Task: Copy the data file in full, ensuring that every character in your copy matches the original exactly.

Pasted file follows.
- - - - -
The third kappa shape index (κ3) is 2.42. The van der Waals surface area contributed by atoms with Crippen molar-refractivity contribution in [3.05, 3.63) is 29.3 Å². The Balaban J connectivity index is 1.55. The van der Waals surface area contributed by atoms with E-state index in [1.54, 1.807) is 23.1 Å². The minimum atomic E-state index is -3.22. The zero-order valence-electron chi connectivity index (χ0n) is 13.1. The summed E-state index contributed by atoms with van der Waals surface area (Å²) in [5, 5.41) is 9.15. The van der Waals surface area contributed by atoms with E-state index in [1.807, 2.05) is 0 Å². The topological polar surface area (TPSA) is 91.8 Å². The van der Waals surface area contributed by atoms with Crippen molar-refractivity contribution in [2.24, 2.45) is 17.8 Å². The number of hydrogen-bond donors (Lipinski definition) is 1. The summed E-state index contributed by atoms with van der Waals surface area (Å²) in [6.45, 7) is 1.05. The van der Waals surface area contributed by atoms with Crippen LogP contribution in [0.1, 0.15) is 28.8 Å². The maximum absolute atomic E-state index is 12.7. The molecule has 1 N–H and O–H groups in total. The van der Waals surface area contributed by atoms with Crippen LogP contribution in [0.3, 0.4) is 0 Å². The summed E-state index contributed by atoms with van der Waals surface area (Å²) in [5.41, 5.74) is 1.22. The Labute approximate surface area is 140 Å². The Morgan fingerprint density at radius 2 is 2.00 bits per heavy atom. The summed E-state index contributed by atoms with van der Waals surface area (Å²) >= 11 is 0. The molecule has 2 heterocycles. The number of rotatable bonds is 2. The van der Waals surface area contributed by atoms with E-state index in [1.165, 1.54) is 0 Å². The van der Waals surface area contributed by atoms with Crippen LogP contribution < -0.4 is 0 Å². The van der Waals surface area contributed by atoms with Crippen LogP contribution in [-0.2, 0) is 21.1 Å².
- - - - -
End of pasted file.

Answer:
The third kappa shape index (κ3) is 2.42. The van der Waals surface area contributed by atoms with Crippen molar-refractivity contribution in [3.05, 3.63) is 29.3 Å². The Balaban J connectivity index is 1.55. The van der Waals surface area contributed by atoms with E-state index in [1.54, 1.807) is 23.1 Å². The minimum atomic E-state index is -3.22. The zero-order valence-electron chi connectivity index (χ0n) is 13.1. The summed E-state index contributed by atoms with van der Waals surface area (Å²) in [5, 5.41) is 9.15. The van der Waals surface area contributed by atoms with E-state index in [1.807, 2.05) is 0 Å². The topological polar surface area (TPSA) is 91.8 Å². The van der Waals surface area contributed by atoms with Crippen molar-refractivity contribution in [2.24, 2.45) is 17.8 Å². The number of hydrogen-bond donors (Lipinski definition) is 1. The summed E-state index contributed by atoms with van der Waals surface area (Å²) in [6.45, 7) is 1.05. The van der Waals surface area contributed by atoms with Crippen LogP contribution in [0.1, 0.15) is 28.8 Å². The maximum absolute atomic E-state index is 12.7. The molecule has 1 N–H and O–H groups in total. The van der Waals surface area contributed by atoms with Crippen LogP contribution in [0.3, 0.4) is 0 Å². The summed E-state index contributed by atoms with van der Waals surface area (Å²) in [5.41, 5.74) is 1.22. The Labute approximate surface area is 140 Å². The Morgan fingerprint density at radius 2 is 2.00 bits per heavy atom. The summed E-state index contributed by atoms with van der Waals surface area (Å²) >= 11 is 0. The molecule has 2 heterocycles. The number of rotatable bonds is 2. The van der Waals surface area contributed by atoms with E-state index in [1.165, 1.54) is 0 Å². The van der Waals surface area contributed by atoms with Crippen LogP contribution < -0.4 is 0 Å². The van der Waals surface area contributed by atoms with Crippen LogP contribution in [-0.2, 0) is 21.1 Å².